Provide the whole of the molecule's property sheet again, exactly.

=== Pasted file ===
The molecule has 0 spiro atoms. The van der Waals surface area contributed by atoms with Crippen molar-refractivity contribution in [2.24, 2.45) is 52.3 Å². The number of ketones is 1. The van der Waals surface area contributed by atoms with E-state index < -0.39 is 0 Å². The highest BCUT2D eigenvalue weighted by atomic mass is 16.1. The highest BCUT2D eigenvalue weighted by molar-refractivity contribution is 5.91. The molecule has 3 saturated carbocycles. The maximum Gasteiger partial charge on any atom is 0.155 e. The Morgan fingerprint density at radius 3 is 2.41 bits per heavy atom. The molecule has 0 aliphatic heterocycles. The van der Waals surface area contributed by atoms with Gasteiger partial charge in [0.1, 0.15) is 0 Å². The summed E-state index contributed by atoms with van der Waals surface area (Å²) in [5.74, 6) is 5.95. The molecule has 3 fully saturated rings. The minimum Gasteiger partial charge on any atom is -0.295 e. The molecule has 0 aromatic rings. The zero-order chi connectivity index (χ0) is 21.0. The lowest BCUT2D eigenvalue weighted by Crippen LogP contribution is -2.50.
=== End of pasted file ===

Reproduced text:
The molecule has 0 spiro atoms. The van der Waals surface area contributed by atoms with Crippen molar-refractivity contribution in [2.24, 2.45) is 52.3 Å². The number of ketones is 1. The van der Waals surface area contributed by atoms with E-state index < -0.39 is 0 Å². The highest BCUT2D eigenvalue weighted by atomic mass is 16.1. The highest BCUT2D eigenvalue weighted by molar-refractivity contribution is 5.91. The molecule has 3 saturated carbocycles. The maximum Gasteiger partial charge on any atom is 0.155 e. The Morgan fingerprint density at radius 3 is 2.41 bits per heavy atom. The molecule has 0 aliphatic heterocycles. The van der Waals surface area contributed by atoms with Gasteiger partial charge in [0.1, 0.15) is 0 Å². The summed E-state index contributed by atoms with van der Waals surface area (Å²) in [5.74, 6) is 5.95. The molecule has 3 fully saturated rings. The minimum Gasteiger partial charge on any atom is -0.295 e. The molecule has 0 aromatic rings. The zero-order chi connectivity index (χ0) is 21.0. The lowest BCUT2D eigenvalue weighted by Crippen LogP contribution is -2.50.